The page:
Kinetic Chain Exercises

Whether you are training for performance and health or rehabilitating an injury, you have most likely encountered both open and closed chain exercises. The differences between the two are important to understand, as exercise prescription will dictate safety, functionality and forward progress.

Before diving into the literature, a few terms need to be defined. Open kinetic chain exercises involve movements where the load is placed on the distal (i.e. hands or feet) part of a limb. The limbs are able to travel through a greater range of motion and typically a single muscle group or joint is isolated. Simply put, the force that we apply causes the weight to move while the rest of our body stays fixed. Common examples of open chain exercise include knee extensions and bicep curls. On the other hand, closed kinetic chain exercises occur when the distal segment is fixed. Typically, the weight is loaded through the individual’s center of mass and the force is applied to a stationary object. The object (ex. ground during a squat, bar during a pull-up) does not move, but the force that we apply to it causes our body to change position. Each body part transfers force to its adjacent segments as these movements’ tend to incorporate multiple joints and muscle groups.

With the overhead athlete (ex. baseball, volleyball and water polo), there is a necessity for open chain exercises as these individuals need to gain adequate mobility, motor control and strength in order to allow for optimal performance and injury prevention. One should proceed with caution and monitor the volume of these movements as they cause an increased force through distraction, rotation, or shear as well as an increase in joint deformation. Ultimately, open chain exercises mimic the functionality of the upper limbs but the factors mentioned above should be considered, especially in an acute rehab setting. Closed chain exercises are more functional. An exception would include those athletes who compete in kicking sports; both open and closed chain exercises are preferred in this instance. Generally, closed chain exercises are deemed to be safer. Since the weight is loaded through an individual during these movements, increased joint compression is seen which improves joint congruency and dynamic stability. As well, sequential co-contraction of muscles throughout the body serves to further stabilize joints. One of the most important characteristics seen in closed chain exercises is proper joint centration. Functional joint centration allows for the best possible distribution of loads where the joints articulate. Said differently, the optimal position for a joint to support the body is seen when there is balance of muscle tension acting to support a centered joint. Due to this fact, most rehabilitation protocols (both lower and upper body) should start with closed chain exercises in order to encourage greater recruitment and better joint positioning. These movements involve the neuromuscular and motor control systems (i.e. the ‘software’ that controls your body) to a greater extent, which promotes coordination and proprioceptive feedback to initiate muscular control. Closed chain exercises also prove to create minimal distraction, rotational, and shear forces, which exerts less stress towards healing structures. The only con involving these types of exercises would be the appropriateness in relation to functionality of the upper limbs.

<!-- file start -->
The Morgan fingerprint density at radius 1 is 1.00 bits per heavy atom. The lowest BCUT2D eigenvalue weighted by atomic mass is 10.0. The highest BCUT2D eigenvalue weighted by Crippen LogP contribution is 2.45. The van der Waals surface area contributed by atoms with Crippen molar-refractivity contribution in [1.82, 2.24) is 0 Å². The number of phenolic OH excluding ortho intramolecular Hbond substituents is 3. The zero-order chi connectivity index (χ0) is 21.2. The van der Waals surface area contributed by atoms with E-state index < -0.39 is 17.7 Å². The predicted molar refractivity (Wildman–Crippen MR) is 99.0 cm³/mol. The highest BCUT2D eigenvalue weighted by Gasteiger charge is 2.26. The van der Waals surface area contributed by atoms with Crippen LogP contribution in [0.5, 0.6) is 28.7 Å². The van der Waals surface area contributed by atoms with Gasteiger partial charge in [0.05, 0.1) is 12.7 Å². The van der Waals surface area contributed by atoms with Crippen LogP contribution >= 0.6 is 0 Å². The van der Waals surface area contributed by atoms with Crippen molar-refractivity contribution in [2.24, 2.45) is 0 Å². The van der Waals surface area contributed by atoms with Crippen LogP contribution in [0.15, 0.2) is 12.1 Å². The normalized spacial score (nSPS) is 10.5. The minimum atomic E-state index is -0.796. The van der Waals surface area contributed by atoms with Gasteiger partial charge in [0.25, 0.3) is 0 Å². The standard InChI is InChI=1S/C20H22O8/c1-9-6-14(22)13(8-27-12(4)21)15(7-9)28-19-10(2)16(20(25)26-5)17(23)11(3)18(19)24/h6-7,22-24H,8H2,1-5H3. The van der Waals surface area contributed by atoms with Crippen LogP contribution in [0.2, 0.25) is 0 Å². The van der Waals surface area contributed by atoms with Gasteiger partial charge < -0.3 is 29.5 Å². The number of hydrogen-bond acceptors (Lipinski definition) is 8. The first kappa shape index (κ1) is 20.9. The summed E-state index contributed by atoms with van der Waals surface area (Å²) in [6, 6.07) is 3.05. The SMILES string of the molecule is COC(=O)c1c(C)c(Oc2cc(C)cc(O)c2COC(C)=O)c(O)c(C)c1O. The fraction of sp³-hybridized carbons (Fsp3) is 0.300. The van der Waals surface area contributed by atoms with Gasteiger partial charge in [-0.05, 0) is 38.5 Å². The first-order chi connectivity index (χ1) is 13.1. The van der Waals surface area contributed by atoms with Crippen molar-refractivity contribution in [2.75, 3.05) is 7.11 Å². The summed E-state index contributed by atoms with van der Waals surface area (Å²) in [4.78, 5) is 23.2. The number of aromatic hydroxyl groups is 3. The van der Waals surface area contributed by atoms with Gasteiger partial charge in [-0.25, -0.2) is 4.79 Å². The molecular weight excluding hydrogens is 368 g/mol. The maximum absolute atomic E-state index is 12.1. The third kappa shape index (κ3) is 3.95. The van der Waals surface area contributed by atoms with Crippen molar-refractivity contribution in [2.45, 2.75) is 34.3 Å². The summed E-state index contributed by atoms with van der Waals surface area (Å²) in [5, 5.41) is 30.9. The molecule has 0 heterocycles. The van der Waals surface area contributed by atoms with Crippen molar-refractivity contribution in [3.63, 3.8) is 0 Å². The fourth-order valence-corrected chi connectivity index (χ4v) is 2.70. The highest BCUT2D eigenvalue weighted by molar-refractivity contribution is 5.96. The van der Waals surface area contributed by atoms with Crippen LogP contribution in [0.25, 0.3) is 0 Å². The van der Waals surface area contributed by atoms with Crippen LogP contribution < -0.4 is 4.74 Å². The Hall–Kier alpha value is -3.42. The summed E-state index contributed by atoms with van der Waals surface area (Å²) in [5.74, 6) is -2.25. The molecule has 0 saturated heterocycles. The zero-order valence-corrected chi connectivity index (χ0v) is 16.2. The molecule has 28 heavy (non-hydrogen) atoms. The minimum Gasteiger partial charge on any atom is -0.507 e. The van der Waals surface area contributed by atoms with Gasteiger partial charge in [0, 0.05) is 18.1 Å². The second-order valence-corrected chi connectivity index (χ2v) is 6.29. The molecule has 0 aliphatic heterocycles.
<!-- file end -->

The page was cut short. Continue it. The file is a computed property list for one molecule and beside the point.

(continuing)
There are situations where both open and closed kinetic chain exercises are suitable; it all depends on the type of injury, goals of the individual and the specifics of the case. Above all, it is important to have a justified reason for your exercise choice, both in rehab and performance. These decisions should be well thought out and should consider functionality, level of ability and most importantly, safety and injury prevention.

Kent MacWilliamComment